Tagged with “pri” (8)

  1. Cory Doctorow on Poverty, Privacy, and Our Relationship With Technology ‹ Literary Hub

    In this episode of A Phone Call From Paul, Paul Holdengraber welcomes Cory Doctorow to America, discusses how privacy is a vanishing idea, and what is going to happen to our brains in the future…

    Cory Doctorow on welfare and poverty…

    The kind of social welfare infrastructure we have now compared to the postwar infrastructure is so anemic. And the view of people who participate in social welfare is so vituperative. The hate reserved for the poor, especially in the United Kingdom, is so venomous, that it’s really kind of hard to understand except as the kind of hatred that people have for things that they fear more than things that they despise. I think there’s this view, maybe, that all of us, rather than being millionaires in waiting, are refugees in waiting, and when we see people who are becoming internal economic refugees, or who are traditional refugees coming from places like Syria, I think we see an uncomfortable future for ourselves.

    Cory Doctorow on standardized testing…

    I think that standardized testing—as someone who was raised by teachers—standardizing testing, to me, is grotesque. It treats education as a kind of business whose product is standardized productive humans as opposed to something that does this varied and Socratic business of learning. And I think that standardized testing is part and parcel of the idea that teachers cant’ be trusted, and that teachers, as people who are on the public payroll, are doing something that is innately suspicious and have to be monitored and made accountable, as though finding out whether or not the quantifiable parts of education are performing well tells you anything about how the qualitative parts of education are performing.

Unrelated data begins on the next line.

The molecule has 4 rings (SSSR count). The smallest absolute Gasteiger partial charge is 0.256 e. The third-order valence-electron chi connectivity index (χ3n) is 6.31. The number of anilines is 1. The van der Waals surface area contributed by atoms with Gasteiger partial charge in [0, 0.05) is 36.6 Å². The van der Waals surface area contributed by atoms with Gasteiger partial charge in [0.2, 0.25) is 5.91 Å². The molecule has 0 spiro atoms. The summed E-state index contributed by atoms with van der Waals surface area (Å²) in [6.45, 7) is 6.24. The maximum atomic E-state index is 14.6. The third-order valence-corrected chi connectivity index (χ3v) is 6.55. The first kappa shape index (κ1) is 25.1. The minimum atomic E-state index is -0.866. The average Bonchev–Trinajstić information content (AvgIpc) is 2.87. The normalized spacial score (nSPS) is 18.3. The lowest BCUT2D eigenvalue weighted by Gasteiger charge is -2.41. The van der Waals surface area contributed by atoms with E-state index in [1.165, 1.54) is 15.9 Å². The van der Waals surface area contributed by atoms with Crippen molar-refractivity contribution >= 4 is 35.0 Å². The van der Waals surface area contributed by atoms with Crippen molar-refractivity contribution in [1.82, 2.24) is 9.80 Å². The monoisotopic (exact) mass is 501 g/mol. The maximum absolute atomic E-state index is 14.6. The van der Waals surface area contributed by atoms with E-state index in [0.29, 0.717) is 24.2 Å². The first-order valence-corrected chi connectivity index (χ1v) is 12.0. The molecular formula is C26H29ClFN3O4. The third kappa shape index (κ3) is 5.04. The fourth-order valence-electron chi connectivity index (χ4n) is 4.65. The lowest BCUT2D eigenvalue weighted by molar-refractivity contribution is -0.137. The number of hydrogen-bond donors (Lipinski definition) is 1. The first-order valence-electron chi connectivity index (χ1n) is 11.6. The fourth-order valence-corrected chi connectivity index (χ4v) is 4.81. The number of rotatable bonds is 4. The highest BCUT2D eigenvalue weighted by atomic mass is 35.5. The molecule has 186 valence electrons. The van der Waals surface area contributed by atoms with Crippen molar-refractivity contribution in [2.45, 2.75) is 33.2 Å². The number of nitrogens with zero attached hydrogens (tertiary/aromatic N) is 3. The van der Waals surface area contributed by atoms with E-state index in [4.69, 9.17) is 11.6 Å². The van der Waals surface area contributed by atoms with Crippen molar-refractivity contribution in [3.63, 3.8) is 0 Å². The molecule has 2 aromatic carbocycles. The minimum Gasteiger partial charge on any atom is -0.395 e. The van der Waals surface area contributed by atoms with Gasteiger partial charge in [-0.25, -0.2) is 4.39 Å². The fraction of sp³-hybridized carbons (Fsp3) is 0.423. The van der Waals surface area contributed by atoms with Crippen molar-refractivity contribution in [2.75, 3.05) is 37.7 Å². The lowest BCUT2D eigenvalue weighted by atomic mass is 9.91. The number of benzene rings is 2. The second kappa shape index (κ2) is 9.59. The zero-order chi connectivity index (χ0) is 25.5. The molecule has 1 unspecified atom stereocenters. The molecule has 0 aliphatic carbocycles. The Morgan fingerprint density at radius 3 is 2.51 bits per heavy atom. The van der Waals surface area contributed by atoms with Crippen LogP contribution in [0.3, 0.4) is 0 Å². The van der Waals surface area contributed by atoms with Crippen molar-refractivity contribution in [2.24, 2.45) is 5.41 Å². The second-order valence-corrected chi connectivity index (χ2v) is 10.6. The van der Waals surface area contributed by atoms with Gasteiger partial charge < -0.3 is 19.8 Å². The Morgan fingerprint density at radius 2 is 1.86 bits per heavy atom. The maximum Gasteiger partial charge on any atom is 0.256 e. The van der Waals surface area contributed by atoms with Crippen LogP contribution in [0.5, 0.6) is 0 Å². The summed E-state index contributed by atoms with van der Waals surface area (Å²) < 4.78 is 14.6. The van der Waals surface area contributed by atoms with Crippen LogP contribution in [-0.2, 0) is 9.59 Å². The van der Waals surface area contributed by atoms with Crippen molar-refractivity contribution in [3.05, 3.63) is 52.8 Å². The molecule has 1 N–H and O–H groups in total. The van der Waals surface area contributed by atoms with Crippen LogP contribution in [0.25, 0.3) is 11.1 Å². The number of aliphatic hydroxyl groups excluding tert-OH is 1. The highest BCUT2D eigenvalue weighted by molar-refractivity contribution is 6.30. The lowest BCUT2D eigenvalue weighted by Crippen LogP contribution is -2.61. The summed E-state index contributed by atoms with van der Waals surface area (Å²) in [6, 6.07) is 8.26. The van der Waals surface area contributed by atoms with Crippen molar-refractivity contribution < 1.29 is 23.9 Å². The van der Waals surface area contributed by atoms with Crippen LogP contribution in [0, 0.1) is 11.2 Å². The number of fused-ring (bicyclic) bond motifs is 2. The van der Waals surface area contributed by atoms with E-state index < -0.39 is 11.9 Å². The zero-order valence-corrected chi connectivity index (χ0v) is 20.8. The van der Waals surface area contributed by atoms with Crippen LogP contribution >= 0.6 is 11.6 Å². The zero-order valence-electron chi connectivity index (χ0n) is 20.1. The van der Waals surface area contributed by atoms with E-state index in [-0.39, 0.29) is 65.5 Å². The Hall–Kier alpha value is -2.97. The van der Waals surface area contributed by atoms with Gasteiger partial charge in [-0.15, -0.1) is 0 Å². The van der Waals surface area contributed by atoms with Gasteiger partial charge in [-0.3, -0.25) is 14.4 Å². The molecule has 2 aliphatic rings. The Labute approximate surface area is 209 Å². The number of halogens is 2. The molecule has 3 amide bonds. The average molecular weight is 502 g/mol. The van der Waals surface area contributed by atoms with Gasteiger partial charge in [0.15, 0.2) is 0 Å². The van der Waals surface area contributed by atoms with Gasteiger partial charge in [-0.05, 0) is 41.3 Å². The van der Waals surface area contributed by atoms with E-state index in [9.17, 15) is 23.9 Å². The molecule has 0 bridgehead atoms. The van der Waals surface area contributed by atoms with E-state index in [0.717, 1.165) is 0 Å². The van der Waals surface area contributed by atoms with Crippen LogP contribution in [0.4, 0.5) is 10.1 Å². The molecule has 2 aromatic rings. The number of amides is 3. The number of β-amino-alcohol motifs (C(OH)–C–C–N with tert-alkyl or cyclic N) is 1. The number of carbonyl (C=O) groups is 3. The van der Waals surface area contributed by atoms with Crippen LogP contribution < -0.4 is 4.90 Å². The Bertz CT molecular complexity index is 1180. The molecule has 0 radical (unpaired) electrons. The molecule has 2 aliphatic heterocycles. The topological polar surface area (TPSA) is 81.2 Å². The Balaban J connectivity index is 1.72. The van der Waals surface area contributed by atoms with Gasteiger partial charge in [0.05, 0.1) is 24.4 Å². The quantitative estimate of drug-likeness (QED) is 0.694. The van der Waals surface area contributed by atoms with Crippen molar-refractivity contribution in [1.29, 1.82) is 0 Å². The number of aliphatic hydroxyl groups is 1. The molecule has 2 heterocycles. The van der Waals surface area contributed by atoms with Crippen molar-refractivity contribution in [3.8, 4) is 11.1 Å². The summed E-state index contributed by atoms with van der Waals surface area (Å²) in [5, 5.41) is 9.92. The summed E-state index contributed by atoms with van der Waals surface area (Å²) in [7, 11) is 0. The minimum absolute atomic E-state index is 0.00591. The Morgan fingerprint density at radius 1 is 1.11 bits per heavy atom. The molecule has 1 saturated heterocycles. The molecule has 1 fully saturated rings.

Cory Doctorow on the collective action problem…

    The collective action problem—the deadlock… It’s the Bernie Sanders problem, it’s the Lawrence Lessig problem. This is the problem that you and everybody else need to coordinate your action in order to solve something that all of you are suffering under, and you all agree, but you can’t figure out how to coordinate. That is, I think, the wicked problem of our age. And it’s one that technology has some really interesting things to say about.

     

     

    A Phone Call From PaulCory DoctorowPaul HoldengraberpodcastsprivacytechnologyThe Internet

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    http://lithub.com/cory-doctorow-on-poverty-privacy-and-our-relationship-with-technology/

    —Huffduffed by jessewillis

  2. Quentin Tarantino — The Treatment — KCRW

    Quentin Tarantino takes over as head programmer at LA’s New Beverly cinema, using many of the film prints from his own personal collection.

    http://www.kcrw.com/news-culture/shows/the-treatment/quentin-tarantino-2014-10-01

    —Huffduffed by jessewillis

  3. Comics Squee Issue #008: Alex de Campi

    —Huffduffed by jessewillis

  4. Wired.com - The Metal Men Of Mars by Joe R. Lansdale

    —Huffduffed by jessewillis

  5. The Problem of Sock Puppets

    On the Media, a US NPR program, examines what happened when Dilbert creator Scott Adams joined Metafilter to defend himself in a forum criticizing him, but did so using a pseudonym. Scott Adams was outed very quickly by members in the forum, but Metafilter also confirmed it was Scott Adams after he refused to admit it himself.

    A great overview explaining the various cultures and community mores that exist across the internet, just as all communities differ from each other. The best overview how complicated social can be in 6 minutes.

    —Huffduffed by jessewillis

  6. Surveillance

    We spy on the new culture of surveillance. Kurt Andersen talks to technologist and philosopher Jaron Lanier about why we have to watch the watchers. An artist meticulously tracks government spy satellites crossing the night sky. A computer scientist explains what goes into building a facial recognition system. And sitting silently in her car, a photographer secretly snaps pictures of strangers in their homes.

    From http://www.studio360.org/episodes/2010/12/17

    —Huffduffed by jessewillis

  7. Escape’s “Three Skeleton Key”

    From March 17, 1950. Narrated by Vincent Price

    First made famous by Escape, this radio-play was then broadcast two more times on Suspense after Escape went off the air. Based on a 1937 Esquire magazine short story by the French writer George Toudouze, the story was adapted for Escape in 1949 by James Poe.

    "Three Skeleton Key" is set on the coast of French Guiana in South America. This is a coastline that is also famous for its penal colony on Devil’s Island.

    —Huffduffed by jessewillis

  8. This Week In Google 21: Love Your Scroll Bar

    Hosts: Leo Laporte, Gina Trapani, Jeff Jarvis, and Kevin Marks

    Android Listen, Huffduffer, a real Google phone, Schmidt and privacy, Yelp, and more.

    http://www.twit.tv/twig21

    —Huffduffed by jessewillis